Celebrating the Colonial Williamsburg journal's 30th anniversary
Autumn 1978 - Autumn 2008
by Mark Jacobs
1978’s inaugural edition led with a word from the Foundation president, beginning a tradition still observed in today’s issues.
In twelve black-and-white pages, with a touch of brown, the first issue of Colonial Williamsburg appeared in autumn 1978. It contained shorter pieces but just one feature article, by Ivor Noël Hume, then called the resident archaeologist of the Colonial Williamsburg Foundation. Thirty years later, the Colonial Williamsburg journal, the foundation’s magazine of popular history, runs to eighty pages, with four color illustrations, nine or ten feature stories, and an equal number of fixtures. It mails to over 100,000 readers. And Ivor Noël Hume is still writing for the journal.
In the mid-1970s, when Roger Thaler was hired as Colonial Williamsburg’s first vice president of development, he suggested that the foundation needed a regular publication that spoke to donors’ interest in eighteenth-century history, in Williamsburg and farther afield.
People had long asked for such a publication, Charles Longsworth, then president of Colonial Williamsburg, said in the first issue, and Thaler decided that the time was right. To serve as editor, he enlisted Tom Schlesinger, a veteran journalist and brother of the historian Arthur Schlesinger Jr., though then, as now, many hands made each issue possible, from writers to photographers to curators, archivists, and office staff.
The journal remained a twelve-page, black-and-white publication until 1983, when the economic summit of the then G7 met in Williamsburg, attended by President Ronald Reagan, Prime Minister Margaret Thatcher, and other leaders, and a longer, full-color issue was published to introduce Colonial Williamsburg to the delegates and to those in the wider world who may have been unfamiliar with the institution, a format and size that became the permanent look of the journal.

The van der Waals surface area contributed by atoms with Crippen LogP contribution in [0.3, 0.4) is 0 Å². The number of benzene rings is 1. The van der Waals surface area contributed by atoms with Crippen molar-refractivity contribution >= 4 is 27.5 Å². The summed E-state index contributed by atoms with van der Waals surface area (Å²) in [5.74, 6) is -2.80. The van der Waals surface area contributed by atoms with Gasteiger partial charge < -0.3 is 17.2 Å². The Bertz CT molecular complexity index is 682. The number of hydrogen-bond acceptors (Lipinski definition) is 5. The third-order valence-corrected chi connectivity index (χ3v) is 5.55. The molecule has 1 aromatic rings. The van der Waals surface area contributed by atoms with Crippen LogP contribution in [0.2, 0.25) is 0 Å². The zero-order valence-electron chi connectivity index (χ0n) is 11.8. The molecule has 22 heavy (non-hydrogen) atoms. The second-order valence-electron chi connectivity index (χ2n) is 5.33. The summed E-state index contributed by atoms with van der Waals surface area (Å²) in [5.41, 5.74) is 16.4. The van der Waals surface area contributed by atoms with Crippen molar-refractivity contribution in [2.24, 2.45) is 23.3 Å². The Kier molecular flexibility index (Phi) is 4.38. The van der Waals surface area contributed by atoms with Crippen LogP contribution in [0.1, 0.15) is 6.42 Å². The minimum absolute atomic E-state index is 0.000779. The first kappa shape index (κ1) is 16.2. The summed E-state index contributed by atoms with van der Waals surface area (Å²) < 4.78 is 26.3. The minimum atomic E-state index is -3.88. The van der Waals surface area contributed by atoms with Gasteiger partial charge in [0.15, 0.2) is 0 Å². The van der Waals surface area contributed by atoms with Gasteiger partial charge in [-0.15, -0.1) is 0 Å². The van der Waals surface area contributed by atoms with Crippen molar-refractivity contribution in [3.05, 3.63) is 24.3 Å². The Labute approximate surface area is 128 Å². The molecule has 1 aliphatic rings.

The magazine has covered colonial history and Colonial Williamsburg in detail and depth, from the making of nails in the Historic Trades forge to the making of a nation in the House of Burgesses, occasionally turning back to precolonial times and forward to the twenty-first century, as well as outward to Europe and the rest of the world. The fixtures highlight events around the foundation, from recent art acquisitions to Historic Area programs, and include regular items such as the president’s message and Wit, Mirth, and Spleen.
Contributors have ranged from Colonial Williamsburg experts to professors of history, art, and archaeology. Having written for the majority of issues in the past thirty years on the discoveries of archaeology and colonial history from Canada to Bermuda and beyond, retired head of archaeology Ivor Noël Hume will again appear in the next issue. Retired vice president of collections Graham Hood continues to write articles that explore the fine and folk arts of the colonial era.
Winner of two Emmy Awards for television documentary writing and professor of English at the University of Maryland, Michael Olmert has covered the more modest structures of Williamsburg life, from kitchens to dovecotes. More recently, James Axtell, professor of history at the College of William and Mary, and Anthony Aveni, professor of astronomy, anthropology and Native American Studies at Colgate, have supplied pieces for the magazine. In time for the four-hundredth anniversary of the establishment of Jamestown, the foundation published a collection of magazine articles that had appeared through the years, 1607: Jamestown and the New World.
During the three decades of the journal’s existence, the magazine has had three editors—Tom Schlesinger and Wayne Barrett were the first two—and a small number of full-time staff: Sondra Rose, Brenda DePaula, and Su Carter, in addition to the current staff. The masthead shows how many others in the foundation are essential to putting the magazine together.